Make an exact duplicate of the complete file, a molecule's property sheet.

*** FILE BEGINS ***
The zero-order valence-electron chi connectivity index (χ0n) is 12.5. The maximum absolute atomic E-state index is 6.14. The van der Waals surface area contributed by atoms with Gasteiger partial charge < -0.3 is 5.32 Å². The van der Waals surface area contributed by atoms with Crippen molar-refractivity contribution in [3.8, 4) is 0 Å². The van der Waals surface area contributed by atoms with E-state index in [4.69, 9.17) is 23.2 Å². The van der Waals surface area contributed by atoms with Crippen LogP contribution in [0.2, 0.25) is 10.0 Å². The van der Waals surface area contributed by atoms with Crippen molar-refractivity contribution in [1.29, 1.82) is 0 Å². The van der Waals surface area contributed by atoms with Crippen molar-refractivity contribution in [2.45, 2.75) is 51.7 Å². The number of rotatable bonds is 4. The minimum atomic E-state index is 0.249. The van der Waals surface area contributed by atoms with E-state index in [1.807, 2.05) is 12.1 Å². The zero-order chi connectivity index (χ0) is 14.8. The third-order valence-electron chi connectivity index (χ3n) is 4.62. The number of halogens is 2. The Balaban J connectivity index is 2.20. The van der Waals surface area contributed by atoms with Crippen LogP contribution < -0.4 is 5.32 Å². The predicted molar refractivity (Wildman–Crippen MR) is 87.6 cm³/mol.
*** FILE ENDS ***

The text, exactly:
The zero-order valence-electron chi connectivity index (χ0n) is 12.5. The maximum absolute atomic E-state index is 6.14. The van der Waals surface area contributed by atoms with Gasteiger partial charge < -0.3 is 5.32 Å². The van der Waals surface area contributed by atoms with Crippen molar-refractivity contribution in [3.8, 4) is 0 Å². The van der Waals surface area contributed by atoms with E-state index in [4.69, 9.17) is 23.2 Å². The van der Waals surface area contributed by atoms with Crippen LogP contribution in [0.2, 0.25) is 10.0 Å². The van der Waals surface area contributed by atoms with Crippen molar-refractivity contribution in [1.29, 1.82) is 0 Å². The van der Waals surface area contributed by atoms with Crippen molar-refractivity contribution in [2.45, 2.75) is 51.7 Å². The number of rotatable bonds is 4. The minimum atomic E-state index is 0.249. The van der Waals surface area contributed by atoms with E-state index in [1.807, 2.05) is 12.1 Å². The zero-order chi connectivity index (χ0) is 14.8. The third-order valence-electron chi connectivity index (χ3n) is 4.62. The number of halogens is 2. The Balaban J connectivity index is 2.20. The van der Waals surface area contributed by atoms with Crippen LogP contribution < -0.4 is 5.32 Å². The predicted molar refractivity (Wildman–Crippen MR) is 87.6 cm³/mol.